Centre de Recherches Médicales de Lambaréné, Albert Schweitzer Hospital, Lambaréné, Gabon
Institut für Tropenmedizin, Universität Tübingen, Tübingen, Germany
Jan-Georg Wojtyniak
Dr. Margarete Fischer-Bosch Institute of Clinical Pharmacology, Stuttgart, Germany
Clinical Pharmacy, Saarland University, Saarbrücken, Germany
Raquel Gonzalez
Barcelona Centre for International Health Research (CRESIB, Hospital Clínic—Universitat de Barcelona), Barcelona, Spain
Ute Hofmann
Dr. Margarete Fischer-Bosch Institute of Clinical Pharmacology, Stuttgart, Germany
Department of Clinical Pharmacology, University Hospital, Tübingen, Germany
Mirjam Geditz
Dr. Margarete Fischer-Bosch Institute of Clinical Pharmacology, Stuttgart, Germany
Department of Clinical Pharmacology, University Hospital, Tübingen, Germany
Pierre-Blaise Matsiegui
Ngounié Medical Research Centre, Fougamou, Gabon
Peter G. Kremsner
Centre de Recherches Médicales de Lambaréné, Albert Schweitzer Hospital, Lambaréné, Gabon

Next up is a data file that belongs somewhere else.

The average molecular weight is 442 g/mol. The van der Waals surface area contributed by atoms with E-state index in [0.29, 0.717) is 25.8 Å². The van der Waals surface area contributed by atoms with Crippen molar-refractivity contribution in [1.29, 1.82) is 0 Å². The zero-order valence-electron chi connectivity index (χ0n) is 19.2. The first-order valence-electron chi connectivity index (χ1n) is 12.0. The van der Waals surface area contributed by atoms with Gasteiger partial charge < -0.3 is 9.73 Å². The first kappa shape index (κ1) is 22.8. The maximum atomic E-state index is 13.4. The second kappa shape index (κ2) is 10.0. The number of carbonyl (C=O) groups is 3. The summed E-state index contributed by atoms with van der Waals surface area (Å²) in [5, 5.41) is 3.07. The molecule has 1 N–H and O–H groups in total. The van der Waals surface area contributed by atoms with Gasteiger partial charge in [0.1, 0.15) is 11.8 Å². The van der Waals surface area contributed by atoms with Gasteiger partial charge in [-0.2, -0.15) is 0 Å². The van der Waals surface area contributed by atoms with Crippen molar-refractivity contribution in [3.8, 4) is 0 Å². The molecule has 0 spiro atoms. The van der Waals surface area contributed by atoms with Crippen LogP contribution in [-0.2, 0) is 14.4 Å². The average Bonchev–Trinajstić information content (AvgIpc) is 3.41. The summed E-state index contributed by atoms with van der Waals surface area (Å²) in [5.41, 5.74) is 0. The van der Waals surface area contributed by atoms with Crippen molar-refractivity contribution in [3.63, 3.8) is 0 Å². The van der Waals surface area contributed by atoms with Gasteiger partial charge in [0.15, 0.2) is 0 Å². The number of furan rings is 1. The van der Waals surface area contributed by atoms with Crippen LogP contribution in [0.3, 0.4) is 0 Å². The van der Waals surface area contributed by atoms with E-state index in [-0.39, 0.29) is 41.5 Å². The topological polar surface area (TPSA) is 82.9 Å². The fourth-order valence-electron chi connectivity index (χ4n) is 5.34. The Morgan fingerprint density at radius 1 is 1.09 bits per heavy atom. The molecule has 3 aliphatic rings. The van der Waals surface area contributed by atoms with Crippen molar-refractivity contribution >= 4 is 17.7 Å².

Institut für Tropenmedizin, Universität Tübingen, Tübingen, Germany
Clara Menendez
Barcelona Centre for International Health Research (CRESIB, Hospital Clínic—Universitat de Barcelona), Barcelona, Spain
Reinhold Kerb
Dr. Margarete Fischer-Bosch Institute of Clinical Pharmacology, Stuttgart, Germany
Department of Clinical Pharmacology, University Hospital, Tübingen, Germany
Thorsten Lehr
Clinical Pharmacy, Saarland University, Saarbrücken, Germany

Notes

Address correspondence to Michael Ramharter, [email protected].
M.R., M.S., C.M., R.K., and T.L. contributed equally to this work.